Finding their way out of the darkness

By Sarah Thompson
Baltimore Watchdog Staff Writer

Sienna Caselle was a straight A student at Catoctin High School. She lettered in three sports, volunteered at St. Joseph Ministries by bringing meals to senior citizens, and was a certified snowboard trainer who taught the physically disabled skills they could take to the slopes.

Then at 6:15 a.m. on April 15, the 18-year-old from Thurmont, Maryland, hanged herself in her closet, leaving many loved ones behind.

“We learned that she was sleep deprived,” said Michael Caselle, Sienna’s father who found her that morning. “She would do a full day of school. Do homework in the wee hours of the night, talk to her boyfriend, and be on social media. So, we felt she was sleep deprived. We feel social media was a contributing factor as well. We believe that maybe there was some bullying going on, and that there were some psychological problems because of that.”

Sienna Caselle water skis with a friend. Photo provided by the Caselle family.

Sienna Caselle water skis with a friend. Photo provided by the Caselle family.

Sienna Caselle and an estimated 42,000 Americans who take their own lives every year will be remembered Saturdayduring the Out of Darkness Walk scheduled for 11 a.m. at the Maryland State Fairgrounds at 2200 York Road in Lutherville-Timonium.

The Out of Darkness Walk organizers expect about 250,000 people in more than 380 cities across all 50 states to walk from 11 a.m. to 4 p.m.

“Out of Darkness Walks are for those who want to turn pain and hurt together in a positive thing,” said Keirsten Maclellan, the chairperson of the Baltimore Chapter of the Out of Darkness Walk. “I lost my brother in May of 2016, so most of the people that come have dealt with the same thing. The goal of the walk is for those who have dealt with suicide, have a place to come together.”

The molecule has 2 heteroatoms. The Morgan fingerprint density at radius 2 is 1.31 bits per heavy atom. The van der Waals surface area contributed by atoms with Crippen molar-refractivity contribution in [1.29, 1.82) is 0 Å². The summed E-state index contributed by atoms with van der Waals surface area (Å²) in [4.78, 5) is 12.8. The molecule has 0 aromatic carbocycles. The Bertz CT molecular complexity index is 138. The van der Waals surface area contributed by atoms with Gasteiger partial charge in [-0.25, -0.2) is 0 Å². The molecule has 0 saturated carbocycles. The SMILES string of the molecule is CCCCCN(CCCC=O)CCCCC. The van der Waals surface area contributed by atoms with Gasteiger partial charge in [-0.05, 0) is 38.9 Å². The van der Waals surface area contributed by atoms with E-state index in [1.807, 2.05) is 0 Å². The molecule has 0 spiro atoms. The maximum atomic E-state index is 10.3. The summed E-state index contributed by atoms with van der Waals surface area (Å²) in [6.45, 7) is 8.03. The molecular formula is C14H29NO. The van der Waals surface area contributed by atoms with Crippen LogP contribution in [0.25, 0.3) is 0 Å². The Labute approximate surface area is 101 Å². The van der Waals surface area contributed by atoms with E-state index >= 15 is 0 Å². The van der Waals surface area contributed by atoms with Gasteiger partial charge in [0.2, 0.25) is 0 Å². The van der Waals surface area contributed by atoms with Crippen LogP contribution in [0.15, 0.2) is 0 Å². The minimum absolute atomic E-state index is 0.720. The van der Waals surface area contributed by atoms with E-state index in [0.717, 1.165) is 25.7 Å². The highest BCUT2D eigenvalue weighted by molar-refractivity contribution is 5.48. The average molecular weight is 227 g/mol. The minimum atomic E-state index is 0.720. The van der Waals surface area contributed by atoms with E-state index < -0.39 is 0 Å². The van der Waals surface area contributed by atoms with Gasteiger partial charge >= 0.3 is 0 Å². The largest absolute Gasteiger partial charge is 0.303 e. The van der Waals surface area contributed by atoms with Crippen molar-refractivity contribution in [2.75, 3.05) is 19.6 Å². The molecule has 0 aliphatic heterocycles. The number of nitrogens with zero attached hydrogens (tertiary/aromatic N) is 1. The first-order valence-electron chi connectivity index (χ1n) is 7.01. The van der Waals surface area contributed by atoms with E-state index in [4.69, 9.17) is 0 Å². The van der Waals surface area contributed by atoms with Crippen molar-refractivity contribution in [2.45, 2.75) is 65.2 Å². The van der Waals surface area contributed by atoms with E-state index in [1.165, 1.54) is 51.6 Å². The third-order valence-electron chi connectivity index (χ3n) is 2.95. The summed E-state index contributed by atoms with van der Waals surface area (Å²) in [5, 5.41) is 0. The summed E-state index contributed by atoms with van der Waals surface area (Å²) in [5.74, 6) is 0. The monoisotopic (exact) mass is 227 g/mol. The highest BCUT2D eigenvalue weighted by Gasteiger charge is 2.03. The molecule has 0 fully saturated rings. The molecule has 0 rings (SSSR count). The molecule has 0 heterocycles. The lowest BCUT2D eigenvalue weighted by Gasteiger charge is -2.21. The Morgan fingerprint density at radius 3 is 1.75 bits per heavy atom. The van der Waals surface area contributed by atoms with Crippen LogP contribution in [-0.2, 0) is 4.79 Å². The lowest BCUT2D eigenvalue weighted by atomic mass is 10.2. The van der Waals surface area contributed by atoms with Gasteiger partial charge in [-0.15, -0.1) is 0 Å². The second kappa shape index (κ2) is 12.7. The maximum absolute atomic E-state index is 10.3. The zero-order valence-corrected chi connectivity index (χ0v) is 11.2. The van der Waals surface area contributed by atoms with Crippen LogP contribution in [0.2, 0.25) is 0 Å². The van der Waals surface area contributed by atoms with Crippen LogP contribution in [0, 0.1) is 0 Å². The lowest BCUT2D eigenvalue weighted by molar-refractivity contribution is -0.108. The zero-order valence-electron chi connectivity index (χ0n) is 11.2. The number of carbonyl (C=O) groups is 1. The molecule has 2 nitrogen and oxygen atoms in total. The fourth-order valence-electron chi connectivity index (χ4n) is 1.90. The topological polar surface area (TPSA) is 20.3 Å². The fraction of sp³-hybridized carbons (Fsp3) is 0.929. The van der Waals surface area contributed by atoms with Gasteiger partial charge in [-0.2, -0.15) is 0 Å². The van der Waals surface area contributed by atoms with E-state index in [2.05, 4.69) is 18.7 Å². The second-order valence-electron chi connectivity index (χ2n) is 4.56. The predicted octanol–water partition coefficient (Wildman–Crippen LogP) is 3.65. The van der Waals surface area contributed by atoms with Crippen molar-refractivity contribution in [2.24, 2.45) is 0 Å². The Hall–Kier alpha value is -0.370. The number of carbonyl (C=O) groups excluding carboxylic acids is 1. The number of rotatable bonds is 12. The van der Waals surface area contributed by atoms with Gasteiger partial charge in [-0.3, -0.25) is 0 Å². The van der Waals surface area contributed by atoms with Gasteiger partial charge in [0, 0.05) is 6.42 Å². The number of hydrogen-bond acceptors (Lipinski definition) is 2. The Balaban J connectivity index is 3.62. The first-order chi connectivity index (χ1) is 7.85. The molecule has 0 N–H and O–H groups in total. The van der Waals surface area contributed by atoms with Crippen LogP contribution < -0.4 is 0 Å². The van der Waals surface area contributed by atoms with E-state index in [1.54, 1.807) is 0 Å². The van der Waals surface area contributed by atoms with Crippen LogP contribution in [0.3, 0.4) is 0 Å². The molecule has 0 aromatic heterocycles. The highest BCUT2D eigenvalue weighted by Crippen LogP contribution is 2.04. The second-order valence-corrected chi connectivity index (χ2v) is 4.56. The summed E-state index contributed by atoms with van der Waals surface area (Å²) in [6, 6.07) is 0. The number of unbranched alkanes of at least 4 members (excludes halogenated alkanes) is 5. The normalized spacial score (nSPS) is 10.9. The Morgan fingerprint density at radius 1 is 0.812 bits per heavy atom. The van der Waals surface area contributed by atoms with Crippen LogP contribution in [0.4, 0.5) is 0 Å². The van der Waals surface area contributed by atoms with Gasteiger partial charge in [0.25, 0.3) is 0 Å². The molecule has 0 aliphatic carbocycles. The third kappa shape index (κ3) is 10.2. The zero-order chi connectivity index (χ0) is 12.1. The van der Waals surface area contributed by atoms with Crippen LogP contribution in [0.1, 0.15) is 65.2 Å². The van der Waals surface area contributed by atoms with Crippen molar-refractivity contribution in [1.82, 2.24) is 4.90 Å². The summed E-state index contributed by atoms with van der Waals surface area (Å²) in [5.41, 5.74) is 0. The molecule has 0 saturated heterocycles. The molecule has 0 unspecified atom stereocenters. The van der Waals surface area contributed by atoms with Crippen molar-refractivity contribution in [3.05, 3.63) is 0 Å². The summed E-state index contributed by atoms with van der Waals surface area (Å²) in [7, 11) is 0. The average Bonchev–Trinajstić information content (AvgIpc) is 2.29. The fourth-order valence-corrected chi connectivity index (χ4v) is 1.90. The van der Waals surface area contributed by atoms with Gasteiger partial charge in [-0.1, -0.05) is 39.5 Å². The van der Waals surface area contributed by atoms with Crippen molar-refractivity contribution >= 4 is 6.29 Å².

Those who want to register for The Out of Darkness Walks should visit The Out of Darkness website and sign up for walks around the area. Maclellan said participants can also contact any member on the website, including herself, for information.

Maclellan said the walks also help family members celebrate the lives of those they lost to suicide.

“I do not want it to be a place to morn,” she said. “I want it to be a place to come and unite those whom we have lost due to suicide.”

Maclellan said the walks are designed to raise money for suicde prevention research and education to hopefully decrease the percentage of suicide death in the area.

“There’s no single cause for suicide,” said Stephanie Coggin, the vice president of communication for the American Foundation for Suicide Prevention. “Depression is the most common condition associated with suicide, and it is often undiagnosed or untreated. Some common warning signs can include a sudden change in behaviors due to changes in that person’s life and/or exclusion from activities.”

The Caselle family are a testament that the signs are not always easy to detect.

‘We were unaware. She was a pretty ‘well-adjusted kid’ with a ‘normal life,’” Caselle said about his daughter Sienna.

Sienna Caselle.

Sienna Caselle.

Michael Caselle and friends started a non-profit on May 12, 2016 – Sienna’s birthday — to organize volunteers to help those with disabilities to participate in sports like water or snow skiing and snowboarding.

The nonprofit One Way or Another has given Michael Caselle a chance to live out Sienna’s journey and help others through her vision.

Caselle said he and his family and friends miss Sienna every day. Caselle said he urges parents to watch their children more closely.

“There’s a certain time of the day to turn off the phone and monitor what your kids are doing,” he said. “Let them know you are available to them at all times.”

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